Despite the increase in the number of online businesses in Zimbabwe eCommerce is not really growing. This is according to the latest United Nations Conference on Trade and Development (UNCTAD) Business to Customer (B2C) Ecommerce Index. As for 2020, Zimbabwe scored 30.05 which placed us at number 118 out of 152 countries. (Interestingly, Africa, as a whole, scored 30). The preceding year we were placed at number 116 so we dropped 2 spots down. In this article, I will look at interesting insights from the report and why eCommerce is not popping as it should in Zimbabwe. First off, a look at what the index really explores.

The UNCTAD B2C E-commerce Index

In short, the index measures and assesses the extent of how equipped and ready a country is in facilitating online shopping. The index value is arrived at by looking at 4 core areas that constitute the online shopping ecosystem. These are:

  • Share of individuals using the internet
  • Share of individuals with an account
  • Secure internet servers
  • Universal Postal Union (UPU) reliability

Reasons For The Drop To 118th Position

Whilst it is good to note that Zimbabwe scored considerably well on the share of individuals with an account (55), we scored poorly on the other 3 areas. Let us take a look:

Share of individuals using the internet (31)

Secure internet servers (36)

Universal Postal Union (UPU) reliability (0)

Evidently, the share of individuals using the internet not only dropped but it disturbingly low. We cannot really score big for as long as the number of people using the internet is low. Anyways, I will discuss this later on in the article, for now, let us look at some interesting global insights from the index for 2020.

Some Global Insights Worth Noting

Africa, as a continent, scored 30 whereas Developed Economies scored 86. That is a huge gap and compromises any progress towards inclusive eCommerce benefits for all. South Africa was at number 73 (compared to Zimbabwe at 118) – again that is a huge gap between us. I had to mention that given that SA is our top trading partner. It was just 11 African nations that got into the top 100.

In case you are wondering, the country that clinched the top spot globally is Switzerland. Here is how Switzerland scored:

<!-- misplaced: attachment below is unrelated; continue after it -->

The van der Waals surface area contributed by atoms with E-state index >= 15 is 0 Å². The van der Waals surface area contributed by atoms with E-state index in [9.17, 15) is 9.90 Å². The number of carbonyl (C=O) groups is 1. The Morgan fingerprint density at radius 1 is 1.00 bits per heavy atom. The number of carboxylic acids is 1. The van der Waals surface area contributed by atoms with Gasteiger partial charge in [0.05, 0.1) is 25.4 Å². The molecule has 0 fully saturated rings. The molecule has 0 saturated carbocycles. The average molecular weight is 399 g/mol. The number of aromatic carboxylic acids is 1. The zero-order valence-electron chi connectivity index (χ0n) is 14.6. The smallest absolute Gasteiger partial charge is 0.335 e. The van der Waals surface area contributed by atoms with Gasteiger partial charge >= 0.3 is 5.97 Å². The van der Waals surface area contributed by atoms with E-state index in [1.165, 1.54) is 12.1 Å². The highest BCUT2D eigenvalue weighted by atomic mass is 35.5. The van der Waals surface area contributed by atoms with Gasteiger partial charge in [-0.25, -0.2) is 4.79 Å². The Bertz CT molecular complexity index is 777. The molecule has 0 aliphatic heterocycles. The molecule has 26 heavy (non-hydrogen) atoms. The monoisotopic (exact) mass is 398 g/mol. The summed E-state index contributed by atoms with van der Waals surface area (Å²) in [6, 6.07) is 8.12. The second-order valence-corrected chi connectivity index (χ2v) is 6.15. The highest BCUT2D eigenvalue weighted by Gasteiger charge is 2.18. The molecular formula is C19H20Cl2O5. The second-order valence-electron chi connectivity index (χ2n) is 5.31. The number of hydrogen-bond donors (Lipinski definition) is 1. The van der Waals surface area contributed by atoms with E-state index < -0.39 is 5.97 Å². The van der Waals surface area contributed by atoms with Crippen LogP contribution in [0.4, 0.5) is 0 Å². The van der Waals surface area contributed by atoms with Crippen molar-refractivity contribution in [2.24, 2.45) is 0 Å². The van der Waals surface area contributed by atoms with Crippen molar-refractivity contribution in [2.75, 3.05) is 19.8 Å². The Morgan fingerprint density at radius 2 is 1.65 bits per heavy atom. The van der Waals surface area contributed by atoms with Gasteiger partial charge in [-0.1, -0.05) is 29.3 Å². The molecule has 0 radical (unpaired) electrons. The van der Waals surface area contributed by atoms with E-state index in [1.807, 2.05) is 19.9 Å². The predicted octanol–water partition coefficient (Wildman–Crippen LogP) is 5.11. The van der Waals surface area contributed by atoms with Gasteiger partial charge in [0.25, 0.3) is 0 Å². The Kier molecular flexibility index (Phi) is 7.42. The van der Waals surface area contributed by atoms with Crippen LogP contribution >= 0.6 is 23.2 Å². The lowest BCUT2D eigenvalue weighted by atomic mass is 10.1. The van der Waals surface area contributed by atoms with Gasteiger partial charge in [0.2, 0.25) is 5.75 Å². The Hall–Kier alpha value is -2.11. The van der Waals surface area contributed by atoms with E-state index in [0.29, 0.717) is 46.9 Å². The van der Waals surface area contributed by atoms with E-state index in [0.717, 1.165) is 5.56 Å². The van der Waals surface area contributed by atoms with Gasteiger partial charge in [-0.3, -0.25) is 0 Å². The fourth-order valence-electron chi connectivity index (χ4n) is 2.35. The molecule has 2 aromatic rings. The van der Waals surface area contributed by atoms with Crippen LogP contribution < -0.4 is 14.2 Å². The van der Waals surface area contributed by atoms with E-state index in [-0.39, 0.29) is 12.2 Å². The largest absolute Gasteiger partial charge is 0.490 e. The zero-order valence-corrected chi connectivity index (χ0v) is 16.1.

Share of individuals using the internet (97)

Share of individuals with an account (98)

Secure internet servers (92)

Universal Postal Union (UPU) reliability (97)

2020 Index Value – 95.9

It is also worth noting that the top 10 globally are comprised of 8 European countries. China took position 12 whereas the US took position 55. It is quite interesting given how Alibaba and Amazon, the most notable global eCommerce platforms are from these countries respectively.

What Can We Learn From Switzerland?

Given how it clinched the top spot we can draw some lessons from it. Clearly, they scored remarkably high on all 4 core areas. Internet penetration of 97 per cent is no joke – this means that 97 per cent of the population uses the internet. In terms of banking coverage, Switzerland is ranked number 11 in the world. This is concerning the density of bank branches.  Also note that of those aged at least 15 years, 98 per cent of them have a bank account; that is amazing! The other metric that plays favourably to the Swiss is their high linguistic affinity.

Typically the Swiss, on average, have an appreciation of French, Italian, and German languages. This means they can shop online from stores in those demographics. On a global scale, Switzerland is ranked number 7 when it comes to postal reliability. It is reported that 99.9 per cent of households receive home deliveries. About 95 per cent of priority packages get delivered within just 1 working day. As for other packages, 96 per cent of them get delivered within 2 working days. Check this out – anyone in Switzerland is within a 20-minute walk or public transport ride to the nearest postal office, remarkable!

Back To Zimbabwe

Already we have established that internet penetration is one of the major factors impeding eCommerce growth. 31 per cent of the population using the internet is quite low. It is also reported that only 12 per cent of those internet users do online shopping. That means only 3.8 per cent of the population do online shopping – we have a long way to go! You also have to consider that we scored 0 on postal reliability. This could also be one of the reasons why people are generally not keen on buying things online in Zimbabwe.

About 55 per cent of the population have somewhat better bank accounts. However, that is seriously compromised when you factor in the foreign currency account (FCA) aspect. Most of the online shopping platforms would need one to have an FCA. Many people do not have FCAs. So that is another huge blow to any meaningful progress in the growth of eCommerce in Zimbabwe.

On the issue of internet penetration, there is something that I usually mention. Whenever you want to roll out something that will dominate Zimbabwe as a nation, do not lose sight of the population demographics. Over 60 per cent of the Zimbabwean population is rural. The population is roughly 15 million people; this means that at least 9 million people are rural. The vast majority of those do not use the internet for a wide range of reason some of which are internet infrastructure-related.

Then there is the issue of secure servers; more has to be done. I have often remarked on how most Zimbabwean websites are not even secure websites. Overall, there is still so much work to be done if we are to make headway in eCommerce. A multi-sectoral approach will be needed because there are numerous variables at play. Regardless, it can be done, gradually.